Why Flu Vaccine Rates Lag

A majority of Americans have no intention of getting vaccinated, a survey finds.

ByABC News
September 11, 2008, 9:26 PM

Dec. 10, 2008— -- Less than one-third of Americans have been vaccinated against the flu so far this season, and more than half of Americans don't intend to get shots, according to a survey conducted by the Rand Corp. and released today by the National Foundation for Infectious Diseases.

The report, sponsored by vaccine manufacturer GlaxoSmithKline, surveyed influenza vaccination rates of approximately 4,000 American adults and found that the main reason 54 percent of Americans don't get vaccinated is their belief that they do not need it. Another reason cited is their disbelief that the flu is serious enough to cause adverse effects, according to the survey.

Dr. William Schaffner, president elect of the National Foundation of Infectious Diseases, said motivating people to get a flu shot this year will depend on health care providers explaining the importance of the vaccine and recommending the flu shot to patients.

"People are not aware that even if they have a mild case [of the flu], they are the vehicle of transmission to others," said Schaffner.

While previous surveys have been conducted at the end of the October through February flu season, this is the first interim survey designed to measure vaccination use among U.S. adults. And, according to the CDC, the findings may be consistent with previous annual end-of-season reports.

Using the survey, the Rand Corp. predicted that no region in the United States would be on track to the necessary vaccination rates to prevent the flu this season.

"That is wimpy across the board," Schaffner said.

According to Dr. Litjen Tan, director of infectious diseases and immunology at the American Medical Association, 50 million to 60 million people are expected to get the flu this season. Influenza costs the government around $10 billion a year, he said.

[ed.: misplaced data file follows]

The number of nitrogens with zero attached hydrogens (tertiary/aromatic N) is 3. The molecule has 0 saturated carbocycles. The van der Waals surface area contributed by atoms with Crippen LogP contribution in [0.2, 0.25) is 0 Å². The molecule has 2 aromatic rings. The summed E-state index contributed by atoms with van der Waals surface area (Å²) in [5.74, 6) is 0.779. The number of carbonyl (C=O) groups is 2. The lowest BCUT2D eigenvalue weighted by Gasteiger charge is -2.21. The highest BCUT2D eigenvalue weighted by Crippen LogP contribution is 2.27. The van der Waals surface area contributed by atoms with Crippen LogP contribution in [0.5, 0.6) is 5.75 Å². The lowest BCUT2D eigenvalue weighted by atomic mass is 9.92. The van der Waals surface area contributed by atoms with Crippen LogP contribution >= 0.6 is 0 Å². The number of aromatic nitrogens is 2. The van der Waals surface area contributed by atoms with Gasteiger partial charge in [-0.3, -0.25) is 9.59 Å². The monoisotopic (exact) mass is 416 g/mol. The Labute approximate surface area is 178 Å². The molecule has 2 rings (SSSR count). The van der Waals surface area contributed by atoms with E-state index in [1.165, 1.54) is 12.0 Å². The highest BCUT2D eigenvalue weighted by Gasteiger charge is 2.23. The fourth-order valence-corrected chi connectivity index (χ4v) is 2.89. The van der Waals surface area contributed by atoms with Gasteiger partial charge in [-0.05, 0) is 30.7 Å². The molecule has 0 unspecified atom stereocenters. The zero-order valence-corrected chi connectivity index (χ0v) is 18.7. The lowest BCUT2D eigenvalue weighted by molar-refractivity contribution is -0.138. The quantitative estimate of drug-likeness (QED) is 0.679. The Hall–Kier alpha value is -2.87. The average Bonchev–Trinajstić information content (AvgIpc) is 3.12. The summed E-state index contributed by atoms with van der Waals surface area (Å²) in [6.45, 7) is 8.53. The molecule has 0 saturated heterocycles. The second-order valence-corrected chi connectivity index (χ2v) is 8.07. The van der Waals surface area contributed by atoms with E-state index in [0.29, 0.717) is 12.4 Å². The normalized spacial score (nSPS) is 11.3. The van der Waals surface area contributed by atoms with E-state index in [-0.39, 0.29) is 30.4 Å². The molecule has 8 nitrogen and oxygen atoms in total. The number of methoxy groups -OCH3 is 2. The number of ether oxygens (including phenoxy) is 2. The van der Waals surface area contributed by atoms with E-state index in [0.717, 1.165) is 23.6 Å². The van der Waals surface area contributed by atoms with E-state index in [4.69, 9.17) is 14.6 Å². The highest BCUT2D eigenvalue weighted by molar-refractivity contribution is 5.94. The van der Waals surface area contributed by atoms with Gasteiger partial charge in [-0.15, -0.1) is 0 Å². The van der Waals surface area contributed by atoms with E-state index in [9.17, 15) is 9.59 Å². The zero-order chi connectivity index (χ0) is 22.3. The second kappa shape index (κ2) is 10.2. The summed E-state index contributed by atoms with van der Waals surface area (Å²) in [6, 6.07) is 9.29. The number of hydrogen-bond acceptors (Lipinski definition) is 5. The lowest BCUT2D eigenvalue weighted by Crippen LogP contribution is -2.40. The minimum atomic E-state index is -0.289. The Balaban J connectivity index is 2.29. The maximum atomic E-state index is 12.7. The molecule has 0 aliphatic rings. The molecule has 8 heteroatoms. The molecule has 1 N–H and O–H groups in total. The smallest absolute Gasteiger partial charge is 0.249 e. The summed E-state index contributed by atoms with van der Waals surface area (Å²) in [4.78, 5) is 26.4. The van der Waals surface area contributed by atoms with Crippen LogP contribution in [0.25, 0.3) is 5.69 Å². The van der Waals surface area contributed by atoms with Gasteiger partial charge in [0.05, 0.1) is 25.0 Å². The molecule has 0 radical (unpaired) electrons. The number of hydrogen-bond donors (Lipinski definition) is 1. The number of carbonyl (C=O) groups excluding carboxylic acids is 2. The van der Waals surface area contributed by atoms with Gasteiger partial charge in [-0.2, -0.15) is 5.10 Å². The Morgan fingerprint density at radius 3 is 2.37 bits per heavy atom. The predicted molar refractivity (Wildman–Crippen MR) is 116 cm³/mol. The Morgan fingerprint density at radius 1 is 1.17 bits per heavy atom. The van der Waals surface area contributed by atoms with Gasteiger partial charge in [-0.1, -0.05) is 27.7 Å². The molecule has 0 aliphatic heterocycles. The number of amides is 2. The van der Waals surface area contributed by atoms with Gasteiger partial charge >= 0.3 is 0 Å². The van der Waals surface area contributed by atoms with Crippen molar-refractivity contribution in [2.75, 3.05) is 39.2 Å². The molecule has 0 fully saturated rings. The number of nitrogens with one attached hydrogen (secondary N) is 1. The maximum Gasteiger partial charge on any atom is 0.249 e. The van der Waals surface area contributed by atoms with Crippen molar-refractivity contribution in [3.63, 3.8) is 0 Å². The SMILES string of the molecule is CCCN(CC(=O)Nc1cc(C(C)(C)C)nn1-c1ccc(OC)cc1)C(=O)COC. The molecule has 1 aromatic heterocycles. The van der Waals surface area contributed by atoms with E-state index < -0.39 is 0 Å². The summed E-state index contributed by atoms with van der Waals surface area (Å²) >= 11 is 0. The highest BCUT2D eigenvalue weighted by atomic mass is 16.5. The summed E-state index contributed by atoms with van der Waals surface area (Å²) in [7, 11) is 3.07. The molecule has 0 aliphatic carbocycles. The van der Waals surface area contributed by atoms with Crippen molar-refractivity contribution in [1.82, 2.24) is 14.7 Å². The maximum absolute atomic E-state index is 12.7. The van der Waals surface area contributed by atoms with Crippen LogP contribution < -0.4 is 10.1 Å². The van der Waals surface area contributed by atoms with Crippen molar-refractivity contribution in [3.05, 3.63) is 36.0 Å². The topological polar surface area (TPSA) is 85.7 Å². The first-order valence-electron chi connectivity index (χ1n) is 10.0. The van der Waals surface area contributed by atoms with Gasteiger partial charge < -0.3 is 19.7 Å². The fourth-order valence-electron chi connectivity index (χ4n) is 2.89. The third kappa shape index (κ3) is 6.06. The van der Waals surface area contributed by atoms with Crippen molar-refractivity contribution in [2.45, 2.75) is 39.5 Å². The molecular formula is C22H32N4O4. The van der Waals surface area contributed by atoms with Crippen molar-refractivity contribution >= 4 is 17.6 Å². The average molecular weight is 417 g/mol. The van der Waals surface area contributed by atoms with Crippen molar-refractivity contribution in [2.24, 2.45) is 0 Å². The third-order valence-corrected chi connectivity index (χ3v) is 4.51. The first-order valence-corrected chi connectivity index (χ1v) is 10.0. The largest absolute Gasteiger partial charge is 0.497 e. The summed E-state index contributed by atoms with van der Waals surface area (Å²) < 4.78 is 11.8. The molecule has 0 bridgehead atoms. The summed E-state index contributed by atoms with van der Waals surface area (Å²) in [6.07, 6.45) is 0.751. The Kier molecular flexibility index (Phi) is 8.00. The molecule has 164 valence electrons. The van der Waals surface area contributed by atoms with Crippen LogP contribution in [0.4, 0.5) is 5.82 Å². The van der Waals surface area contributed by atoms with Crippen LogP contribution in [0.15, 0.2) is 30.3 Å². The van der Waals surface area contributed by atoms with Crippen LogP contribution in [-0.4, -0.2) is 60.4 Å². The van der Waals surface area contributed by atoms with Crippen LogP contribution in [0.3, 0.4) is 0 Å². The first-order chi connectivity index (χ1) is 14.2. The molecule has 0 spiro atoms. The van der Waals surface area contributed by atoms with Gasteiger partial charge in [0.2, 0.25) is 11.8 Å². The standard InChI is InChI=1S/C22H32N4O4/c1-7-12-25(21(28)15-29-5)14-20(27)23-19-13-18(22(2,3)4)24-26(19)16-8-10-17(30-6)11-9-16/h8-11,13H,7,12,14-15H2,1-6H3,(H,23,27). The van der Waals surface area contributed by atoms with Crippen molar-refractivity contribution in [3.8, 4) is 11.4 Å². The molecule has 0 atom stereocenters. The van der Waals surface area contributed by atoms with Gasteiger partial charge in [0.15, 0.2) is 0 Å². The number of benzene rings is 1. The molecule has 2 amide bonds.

"The consequence to not get immunized is a choice to suffer influenza and the public health and economic consequence of the disease, and infecting those you love," said Tan.

While, according to the survey, nearly 30 percent of people have already been immunized this flu season, some have found alternative and even additional ways to protect themselves from the virus, which kills an estimated 36,000 Americans every year.

Visit the ABCNews.com OnCall+ Cold & Flu Center

The following pages give 10 ways to stay flu-free.

"The vaccine is really important, and it's actually easier than ever because of the nasal, inhaled version of the vaccine," said Dr. Ken Haller, an associate professor of pediatrics at St. Louis University.

So between the inhaled FluMist and the needle-injected vaccine, you should be able to find a way to protect yourself this flu season.

For those without easy access to a sink, Haller recommends using an antibacterial hand gel, which he says is "just as good as hand washing."

"We'll tell people to keep one with you in your pocket or your purse or your car, when you're going from place to place."

Additionally, when sneezing or coughing, covering your nose and mouth with your elbow instead of your hand can help prevent spreading the flu to others -- as can washing your hands after blowing your nose.